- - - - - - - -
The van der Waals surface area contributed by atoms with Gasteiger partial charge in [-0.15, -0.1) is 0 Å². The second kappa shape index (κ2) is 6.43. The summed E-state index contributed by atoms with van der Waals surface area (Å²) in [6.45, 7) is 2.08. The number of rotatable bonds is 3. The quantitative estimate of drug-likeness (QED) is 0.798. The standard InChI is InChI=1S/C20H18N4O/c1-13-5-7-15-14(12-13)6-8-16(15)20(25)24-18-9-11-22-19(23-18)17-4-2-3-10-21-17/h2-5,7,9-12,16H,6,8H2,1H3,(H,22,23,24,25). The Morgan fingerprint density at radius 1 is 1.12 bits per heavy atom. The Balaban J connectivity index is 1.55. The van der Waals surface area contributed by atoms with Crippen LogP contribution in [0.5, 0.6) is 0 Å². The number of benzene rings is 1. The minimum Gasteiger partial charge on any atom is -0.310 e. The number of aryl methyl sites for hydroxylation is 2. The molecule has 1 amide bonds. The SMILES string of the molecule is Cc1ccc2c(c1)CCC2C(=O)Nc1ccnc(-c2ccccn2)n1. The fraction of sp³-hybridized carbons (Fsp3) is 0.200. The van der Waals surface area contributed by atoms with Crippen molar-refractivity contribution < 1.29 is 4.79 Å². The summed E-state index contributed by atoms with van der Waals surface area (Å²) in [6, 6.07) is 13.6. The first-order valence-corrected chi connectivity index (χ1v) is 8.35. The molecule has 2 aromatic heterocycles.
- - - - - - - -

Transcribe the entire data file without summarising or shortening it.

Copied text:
The van der Waals surface area contributed by atoms with Gasteiger partial charge in [-0.15, -0.1) is 0 Å². The second kappa shape index (κ2) is 6.43. The summed E-state index contributed by atoms with van der Waals surface area (Å²) in [6.45, 7) is 2.08. The number of rotatable bonds is 3. The quantitative estimate of drug-likeness (QED) is 0.798. The standard InChI is InChI=1S/C20H18N4O/c1-13-5-7-15-14(12-13)6-8-16(15)20(25)24-18-9-11-22-19(23-18)17-4-2-3-10-21-17/h2-5,7,9-12,16H,6,8H2,1H3,(H,22,23,24,25). The Morgan fingerprint density at radius 1 is 1.12 bits per heavy atom. The Balaban J connectivity index is 1.55. The van der Waals surface area contributed by atoms with Crippen LogP contribution in [0.5, 0.6) is 0 Å². The number of benzene rings is 1. The minimum Gasteiger partial charge on any atom is -0.310 e. The number of aryl methyl sites for hydroxylation is 2. The molecule has 1 amide bonds. The SMILES string of the molecule is Cc1ccc2c(c1)CCC2C(=O)Nc1ccnc(-c2ccccn2)n1. The fraction of sp³-hybridized carbons (Fsp3) is 0.200. The van der Waals surface area contributed by atoms with Crippen molar-refractivity contribution < 1.29 is 4.79 Å². The summed E-state index contributed by atoms with van der Waals surface area (Å²) in [6, 6.07) is 13.6. The first-order valence-corrected chi connectivity index (χ1v) is 8.35. The molecule has 2 aromatic heterocycles.